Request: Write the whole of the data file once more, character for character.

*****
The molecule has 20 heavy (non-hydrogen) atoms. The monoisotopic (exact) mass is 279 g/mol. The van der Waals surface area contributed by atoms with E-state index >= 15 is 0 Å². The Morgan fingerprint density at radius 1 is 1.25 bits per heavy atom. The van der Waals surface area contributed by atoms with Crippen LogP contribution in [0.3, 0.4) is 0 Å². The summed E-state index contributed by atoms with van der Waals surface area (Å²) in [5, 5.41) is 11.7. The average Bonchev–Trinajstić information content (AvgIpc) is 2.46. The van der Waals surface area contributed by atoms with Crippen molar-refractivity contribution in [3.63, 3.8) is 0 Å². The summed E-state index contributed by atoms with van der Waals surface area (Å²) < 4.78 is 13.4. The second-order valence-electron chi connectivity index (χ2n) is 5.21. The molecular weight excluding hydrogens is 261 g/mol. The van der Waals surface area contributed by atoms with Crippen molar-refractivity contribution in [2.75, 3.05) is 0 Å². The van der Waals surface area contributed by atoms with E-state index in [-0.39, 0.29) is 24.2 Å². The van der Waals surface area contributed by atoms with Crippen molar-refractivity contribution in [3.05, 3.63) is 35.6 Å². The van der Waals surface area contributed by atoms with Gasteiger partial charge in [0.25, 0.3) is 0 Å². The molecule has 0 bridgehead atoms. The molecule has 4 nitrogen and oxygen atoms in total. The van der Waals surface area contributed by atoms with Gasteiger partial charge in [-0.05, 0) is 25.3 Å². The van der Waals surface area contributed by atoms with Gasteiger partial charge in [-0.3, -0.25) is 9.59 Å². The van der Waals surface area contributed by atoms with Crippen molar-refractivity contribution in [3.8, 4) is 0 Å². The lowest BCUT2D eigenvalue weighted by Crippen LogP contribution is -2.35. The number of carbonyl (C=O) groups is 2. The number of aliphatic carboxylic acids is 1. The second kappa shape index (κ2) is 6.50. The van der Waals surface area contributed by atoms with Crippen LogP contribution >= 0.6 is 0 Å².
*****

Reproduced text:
The molecule has 20 heavy (non-hydrogen) atoms. The monoisotopic (exact) mass is 279 g/mol. The van der Waals surface area contributed by atoms with E-state index >= 15 is 0 Å². The Morgan fingerprint density at radius 1 is 1.25 bits per heavy atom. The van der Waals surface area contributed by atoms with Crippen LogP contribution in [0.3, 0.4) is 0 Å². The summed E-state index contributed by atoms with van der Waals surface area (Å²) in [5, 5.41) is 11.7. The average Bonchev–Trinajstić information content (AvgIpc) is 2.46. The van der Waals surface area contributed by atoms with Crippen molar-refractivity contribution in [3.63, 3.8) is 0 Å². The summed E-state index contributed by atoms with van der Waals surface area (Å²) < 4.78 is 13.4. The second-order valence-electron chi connectivity index (χ2n) is 5.21. The molecular weight excluding hydrogens is 261 g/mol. The van der Waals surface area contributed by atoms with Crippen molar-refractivity contribution in [2.75, 3.05) is 0 Å². The van der Waals surface area contributed by atoms with E-state index in [-0.39, 0.29) is 24.2 Å². The van der Waals surface area contributed by atoms with Crippen molar-refractivity contribution in [3.05, 3.63) is 35.6 Å². The van der Waals surface area contributed by atoms with Gasteiger partial charge in [0.25, 0.3) is 0 Å². The molecule has 0 bridgehead atoms. The molecule has 4 nitrogen and oxygen atoms in total. The van der Waals surface area contributed by atoms with Gasteiger partial charge in [-0.05, 0) is 25.3 Å². The van der Waals surface area contributed by atoms with Gasteiger partial charge in [-0.3, -0.25) is 9.59 Å². The van der Waals surface area contributed by atoms with Crippen molar-refractivity contribution in [3.8, 4) is 0 Å². The lowest BCUT2D eigenvalue weighted by Crippen LogP contribution is -2.35. The number of carbonyl (C=O) groups is 2. The number of aliphatic carboxylic acids is 1. The second kappa shape index (κ2) is 6.50. The van der Waals surface area contributed by atoms with Crippen LogP contribution >= 0.6 is 0 Å².